Doctor Strange (Scott Derrickson, 2016)

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I’ve Seen Stranger Things

Like Bruce Wayne in Batman Begins, Stephen Strange went to Asia looking for the cure (unbeknownst to the former doctor, the band resides in England—y’know, Three Imaginary Boys, 1979). Unlike Christian Bale’s Wayne, Benedict Cumberbach’s Dr. Strange has a slick sense of humor (“Just Wong?… Like Adele… Or Aristotle? Drake? Bono? Eminem…”) He didn’t find the cure (but later encountered their black-eyed goth followers). Instead, he got into the world of sorcery, or in his ex-girlfriend’s words, he joined a cult. Just like this movie joining the cult of fairly entertaining but underwhelmingly average MCU movies.

At the outset, the movie looks impressive (i.e., architectural wonders folding and unfolding like clockworks). Marvel definitely put their money where their mouth is—that is, on SFX, bold and capital. Still, Doctor Strange isn’t the Ditko/Kubrick/Miyazaki/The Matrix mind-trip Kevin Feige said it needed to be.  Ditko, sure, a li’l bit from The Matrix and a lot from Inception, minus the well established logic of the latter and the Wachowskis’ stylish kung fu mix. In short, it looks different from all other MCU movies. Yet, for some reasons, it also feels and looks the same—it’s lightweight, jokey, and heavy on CGI.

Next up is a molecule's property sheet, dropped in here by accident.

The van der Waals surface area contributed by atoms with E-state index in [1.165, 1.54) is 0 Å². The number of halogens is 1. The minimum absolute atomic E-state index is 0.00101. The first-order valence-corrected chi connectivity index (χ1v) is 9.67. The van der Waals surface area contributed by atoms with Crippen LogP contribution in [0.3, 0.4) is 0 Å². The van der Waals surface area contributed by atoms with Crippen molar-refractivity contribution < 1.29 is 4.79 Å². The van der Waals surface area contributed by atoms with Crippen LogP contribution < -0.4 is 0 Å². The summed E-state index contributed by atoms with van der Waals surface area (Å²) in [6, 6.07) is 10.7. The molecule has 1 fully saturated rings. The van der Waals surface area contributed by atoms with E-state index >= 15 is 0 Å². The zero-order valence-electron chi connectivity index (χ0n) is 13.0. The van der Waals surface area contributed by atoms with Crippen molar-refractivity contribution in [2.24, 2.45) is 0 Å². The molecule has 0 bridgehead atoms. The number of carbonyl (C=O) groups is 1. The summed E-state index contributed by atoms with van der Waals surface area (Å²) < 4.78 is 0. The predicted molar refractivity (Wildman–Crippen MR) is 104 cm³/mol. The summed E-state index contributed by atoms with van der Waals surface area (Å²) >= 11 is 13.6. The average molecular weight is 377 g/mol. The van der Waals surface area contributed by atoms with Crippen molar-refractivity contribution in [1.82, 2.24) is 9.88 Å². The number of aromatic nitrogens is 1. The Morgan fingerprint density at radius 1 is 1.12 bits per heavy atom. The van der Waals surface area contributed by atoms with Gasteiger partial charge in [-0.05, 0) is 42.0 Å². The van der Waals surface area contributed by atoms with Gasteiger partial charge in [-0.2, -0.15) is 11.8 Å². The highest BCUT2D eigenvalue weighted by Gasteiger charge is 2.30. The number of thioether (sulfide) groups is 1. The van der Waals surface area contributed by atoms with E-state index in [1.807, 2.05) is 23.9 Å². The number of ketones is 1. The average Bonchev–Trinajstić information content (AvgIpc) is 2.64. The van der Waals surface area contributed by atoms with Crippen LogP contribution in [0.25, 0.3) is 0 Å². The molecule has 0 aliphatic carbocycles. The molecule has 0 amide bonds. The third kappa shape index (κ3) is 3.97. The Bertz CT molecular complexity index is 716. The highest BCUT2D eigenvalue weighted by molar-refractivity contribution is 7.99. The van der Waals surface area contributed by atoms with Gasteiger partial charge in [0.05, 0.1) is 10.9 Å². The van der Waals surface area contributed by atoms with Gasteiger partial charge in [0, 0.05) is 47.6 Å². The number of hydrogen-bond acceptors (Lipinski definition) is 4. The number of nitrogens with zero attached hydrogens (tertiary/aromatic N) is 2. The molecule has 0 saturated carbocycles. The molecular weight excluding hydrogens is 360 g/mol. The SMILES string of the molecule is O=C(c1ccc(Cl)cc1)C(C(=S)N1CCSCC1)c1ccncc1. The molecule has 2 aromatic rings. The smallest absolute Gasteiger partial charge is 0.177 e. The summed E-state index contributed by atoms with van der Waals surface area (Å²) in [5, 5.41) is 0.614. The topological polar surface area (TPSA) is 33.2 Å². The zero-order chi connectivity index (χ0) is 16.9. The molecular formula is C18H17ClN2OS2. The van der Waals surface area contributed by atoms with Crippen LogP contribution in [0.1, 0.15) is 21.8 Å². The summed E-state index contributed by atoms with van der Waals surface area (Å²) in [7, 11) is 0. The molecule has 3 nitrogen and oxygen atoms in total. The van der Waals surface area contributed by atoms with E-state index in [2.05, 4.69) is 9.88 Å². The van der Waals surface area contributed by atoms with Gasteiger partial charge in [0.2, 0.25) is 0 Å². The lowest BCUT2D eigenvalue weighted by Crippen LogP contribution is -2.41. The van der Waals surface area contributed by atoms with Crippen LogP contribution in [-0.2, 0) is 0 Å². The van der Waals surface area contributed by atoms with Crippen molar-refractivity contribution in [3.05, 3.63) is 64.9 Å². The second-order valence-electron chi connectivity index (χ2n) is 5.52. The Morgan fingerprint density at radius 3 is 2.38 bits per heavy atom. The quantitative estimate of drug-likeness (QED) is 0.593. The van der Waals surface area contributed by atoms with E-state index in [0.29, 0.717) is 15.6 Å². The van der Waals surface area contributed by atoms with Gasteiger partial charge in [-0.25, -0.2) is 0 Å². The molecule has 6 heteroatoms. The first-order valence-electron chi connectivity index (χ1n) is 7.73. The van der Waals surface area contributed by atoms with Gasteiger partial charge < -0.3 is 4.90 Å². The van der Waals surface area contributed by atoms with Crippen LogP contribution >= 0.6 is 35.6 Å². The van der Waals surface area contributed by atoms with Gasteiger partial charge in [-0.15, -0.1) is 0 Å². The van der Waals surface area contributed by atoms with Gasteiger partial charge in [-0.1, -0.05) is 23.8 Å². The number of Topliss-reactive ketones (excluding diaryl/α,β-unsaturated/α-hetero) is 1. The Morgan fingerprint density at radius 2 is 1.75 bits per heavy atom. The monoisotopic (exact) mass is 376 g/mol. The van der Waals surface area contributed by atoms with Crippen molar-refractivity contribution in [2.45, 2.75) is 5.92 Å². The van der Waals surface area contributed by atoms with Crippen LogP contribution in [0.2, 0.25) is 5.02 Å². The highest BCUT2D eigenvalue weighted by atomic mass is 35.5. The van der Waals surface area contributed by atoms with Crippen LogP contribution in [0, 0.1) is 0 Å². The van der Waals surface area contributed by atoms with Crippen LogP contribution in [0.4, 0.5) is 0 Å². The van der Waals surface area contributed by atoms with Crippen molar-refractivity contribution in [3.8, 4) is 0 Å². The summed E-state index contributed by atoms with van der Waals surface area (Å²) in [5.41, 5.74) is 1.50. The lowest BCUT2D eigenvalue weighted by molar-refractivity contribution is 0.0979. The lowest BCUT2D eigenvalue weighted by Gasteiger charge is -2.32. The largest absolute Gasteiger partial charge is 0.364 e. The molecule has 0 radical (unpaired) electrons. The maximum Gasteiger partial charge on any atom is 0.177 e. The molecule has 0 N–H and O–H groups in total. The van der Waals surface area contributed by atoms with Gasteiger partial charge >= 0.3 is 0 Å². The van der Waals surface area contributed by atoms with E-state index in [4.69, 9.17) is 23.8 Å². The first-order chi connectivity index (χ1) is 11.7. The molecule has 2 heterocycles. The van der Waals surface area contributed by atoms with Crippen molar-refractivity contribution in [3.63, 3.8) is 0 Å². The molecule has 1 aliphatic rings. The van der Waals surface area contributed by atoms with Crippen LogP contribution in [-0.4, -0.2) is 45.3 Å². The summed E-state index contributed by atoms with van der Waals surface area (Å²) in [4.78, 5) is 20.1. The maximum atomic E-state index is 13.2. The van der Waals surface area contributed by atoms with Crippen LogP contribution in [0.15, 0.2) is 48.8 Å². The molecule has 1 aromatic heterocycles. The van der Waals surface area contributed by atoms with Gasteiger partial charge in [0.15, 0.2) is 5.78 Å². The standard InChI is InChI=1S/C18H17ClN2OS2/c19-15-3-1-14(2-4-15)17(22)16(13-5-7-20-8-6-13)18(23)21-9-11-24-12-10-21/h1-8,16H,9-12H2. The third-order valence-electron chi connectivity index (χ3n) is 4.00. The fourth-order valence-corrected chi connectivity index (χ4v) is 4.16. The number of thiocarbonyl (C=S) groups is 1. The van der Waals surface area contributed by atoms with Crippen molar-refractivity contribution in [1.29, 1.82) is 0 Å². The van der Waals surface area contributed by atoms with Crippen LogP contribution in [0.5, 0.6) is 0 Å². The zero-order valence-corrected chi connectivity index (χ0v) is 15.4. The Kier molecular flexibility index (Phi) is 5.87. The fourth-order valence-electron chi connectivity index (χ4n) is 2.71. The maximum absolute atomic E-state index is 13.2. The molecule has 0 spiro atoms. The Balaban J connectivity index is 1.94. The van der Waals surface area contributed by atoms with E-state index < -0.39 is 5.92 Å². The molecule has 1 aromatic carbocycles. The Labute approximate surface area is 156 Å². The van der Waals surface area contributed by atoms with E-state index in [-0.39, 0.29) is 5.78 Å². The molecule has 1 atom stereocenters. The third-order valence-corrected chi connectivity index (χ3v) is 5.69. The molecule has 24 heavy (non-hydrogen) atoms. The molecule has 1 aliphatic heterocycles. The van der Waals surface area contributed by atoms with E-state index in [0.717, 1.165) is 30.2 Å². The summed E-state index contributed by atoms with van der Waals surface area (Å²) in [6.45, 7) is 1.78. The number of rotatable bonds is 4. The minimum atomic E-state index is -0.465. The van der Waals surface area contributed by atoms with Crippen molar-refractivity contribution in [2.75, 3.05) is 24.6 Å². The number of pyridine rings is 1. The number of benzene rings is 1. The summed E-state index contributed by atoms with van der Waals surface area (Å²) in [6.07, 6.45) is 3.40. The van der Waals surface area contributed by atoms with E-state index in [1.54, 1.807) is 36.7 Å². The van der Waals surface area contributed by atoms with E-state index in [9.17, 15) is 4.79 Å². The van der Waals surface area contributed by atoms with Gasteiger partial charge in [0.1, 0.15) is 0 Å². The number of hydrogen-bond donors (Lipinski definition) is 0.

Doctor Strange isn’t as mind-bending as Kevin Feige thought it should be. Why? Because it takes more than fancy 3D eye candy to be truly mind-bending. It never quite absorbs you into its world in the same way The Matrix and Inception do. In comparison, Thor’s rough sketch of the Tree of Nine Realms was more interesting—yes, it sounds BS—but at least that movie understands no one’s supposed to take it seriously.

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But they got Doctor Strange’s character right. Tilda Swinton, who anchors the movie’s more serious moments, disappears into her character as expected. Rachel McAdams, who plays Strange’s ex-lover, is just lovely and fun to watch—too bad she’s underused in the movie.

Nevermind that the villains fell into the typical MCU hole. I liked that Strange made great effort to master sorcery solely for his personal gains—that he studied it the way he did to get his M.D. and Ph.D., only this time learning at a much faster rate since he could pull-off all-nighters while he sleeps. That he learned an important lesson that Tony Stark probably hasn’t learned yet even after Civil War. That he trained in mystical kung fu all the while wondering what the heck was it for. That he was unwilling to fight. And that when the big fight comes, he was barely prepared for it.

Actually, just the first few minutes of it. I mean, come on, this is Marvel, the guys who made averting world-ending scenarios look so cool and easy. Nothing’s going to be really that hard for our hero. And no villain would be so threatening who can’t be easily defeated in the end. The villain’s threat was hardly even felt in the first place. The scenes showing those people in Hong Kong in grave danger gave a hint of that threat, but too little too late. Then we got a third act battle that’s quite clever—but is also kind of weightless. (There’s more weight and fun in seeing Tom Cruise try, fail and die in Edge of Tomorrow—a much better movie.) And after Thor showed up in the mid-credits, the said final confrontation felt more like: “Dormammu, just give it up already! So we can get rid of these stingers, move onto the sequels and make more money!”